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Int Immunol. 2005 May;17(5):649-59. Epub 2005 Apr 18.

IL-12 family members: differential kinetics of their TLR4-mediated induction by Salmonella enteritidis and the impact of IL-10 in bone marrow-derived macrophages.

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Institute of Immunology, College of Veterinary Medicine and Biotechnological-Biomedical Center (BBZ), University of Leipzig, An den Tierkliniken 11, 04103 Leipzig, Germany.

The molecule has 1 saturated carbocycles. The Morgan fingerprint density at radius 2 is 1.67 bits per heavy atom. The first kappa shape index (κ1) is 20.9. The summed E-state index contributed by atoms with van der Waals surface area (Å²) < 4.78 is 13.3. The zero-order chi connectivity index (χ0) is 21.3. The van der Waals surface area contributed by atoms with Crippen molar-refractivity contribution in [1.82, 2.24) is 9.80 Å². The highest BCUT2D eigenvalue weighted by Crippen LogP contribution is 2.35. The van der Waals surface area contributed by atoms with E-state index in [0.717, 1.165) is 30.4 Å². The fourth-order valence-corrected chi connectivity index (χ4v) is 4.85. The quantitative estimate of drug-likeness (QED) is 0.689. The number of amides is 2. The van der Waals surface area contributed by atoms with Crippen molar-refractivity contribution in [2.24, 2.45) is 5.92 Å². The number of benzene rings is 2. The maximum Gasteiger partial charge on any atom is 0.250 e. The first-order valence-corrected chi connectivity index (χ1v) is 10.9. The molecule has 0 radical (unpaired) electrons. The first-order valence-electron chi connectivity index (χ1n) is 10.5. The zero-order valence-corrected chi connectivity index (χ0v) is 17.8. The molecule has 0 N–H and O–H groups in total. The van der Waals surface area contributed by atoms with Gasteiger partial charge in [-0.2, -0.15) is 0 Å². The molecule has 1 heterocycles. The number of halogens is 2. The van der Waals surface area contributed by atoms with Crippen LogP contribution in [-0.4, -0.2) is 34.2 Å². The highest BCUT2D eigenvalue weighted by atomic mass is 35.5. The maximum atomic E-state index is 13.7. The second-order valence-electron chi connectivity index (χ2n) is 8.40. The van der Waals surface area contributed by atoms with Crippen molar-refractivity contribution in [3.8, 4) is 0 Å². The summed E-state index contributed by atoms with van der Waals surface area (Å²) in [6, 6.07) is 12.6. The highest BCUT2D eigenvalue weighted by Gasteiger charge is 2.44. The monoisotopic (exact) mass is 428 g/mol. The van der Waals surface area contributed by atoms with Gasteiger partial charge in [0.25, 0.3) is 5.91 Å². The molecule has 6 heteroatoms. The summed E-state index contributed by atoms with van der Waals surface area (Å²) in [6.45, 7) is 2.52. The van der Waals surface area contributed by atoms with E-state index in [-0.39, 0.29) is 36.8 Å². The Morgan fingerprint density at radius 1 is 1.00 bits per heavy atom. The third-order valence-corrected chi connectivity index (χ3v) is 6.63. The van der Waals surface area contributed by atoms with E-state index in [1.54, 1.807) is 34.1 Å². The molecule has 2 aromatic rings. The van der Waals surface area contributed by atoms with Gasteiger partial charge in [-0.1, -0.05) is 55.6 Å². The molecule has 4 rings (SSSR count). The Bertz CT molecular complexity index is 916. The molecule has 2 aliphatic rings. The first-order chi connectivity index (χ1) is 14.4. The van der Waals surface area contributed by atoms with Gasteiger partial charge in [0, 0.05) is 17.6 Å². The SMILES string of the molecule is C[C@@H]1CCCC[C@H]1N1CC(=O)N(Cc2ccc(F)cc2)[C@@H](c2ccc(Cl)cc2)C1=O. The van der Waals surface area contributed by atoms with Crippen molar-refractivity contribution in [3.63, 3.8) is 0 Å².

The members of the IL-12 family of heterodimeric cytokines play a pivotal role in initiation and regulation of cell-mediated immunity. Best known is IL-12p70, which promotes an immune response towards T(h)1 bias. Other members of this family (IL-23, IL-27) are less well characterized in terms of induction and function. Using either heat-killed or viable Salmonella Enteritidis or LPS as a stimulus, the kinetics of mRNA production of each member of the IL-12 family (p19, p28, p35, p40, Ebstein-Barr-Virus-induced gene 3 (EBI-3)) were determined in BMDMPhi originating from wild-type, Toll-like receptor (TLR)2- and/or TLR4-deficient mice. It was found that following either type of stimulation, a characteristic mRNA expression pattern was observed for each cytokine subunit. Whereas p19 was induced early and transiently, p40 and p35 were up-regulated later and then continuously, but the secretion of IL-23 and IL-12p70 was significantly reduced by IL-10. The up-regulation of p28 mRNA occurred also delayed and declined afterwards, whereas the initial high-level expression of EBI-3 remained almost unchanged in BMDMPhi. Furthermore, a splice variant of the EBI-3 mRNA was discovered. In this context, the cytokine mRNA up-regulation by whole Salmonella Enteritidis is mediated chiefly by TLR4, but depends on additional pattern recognition receptors other than TLR2 expressed by macrophages.

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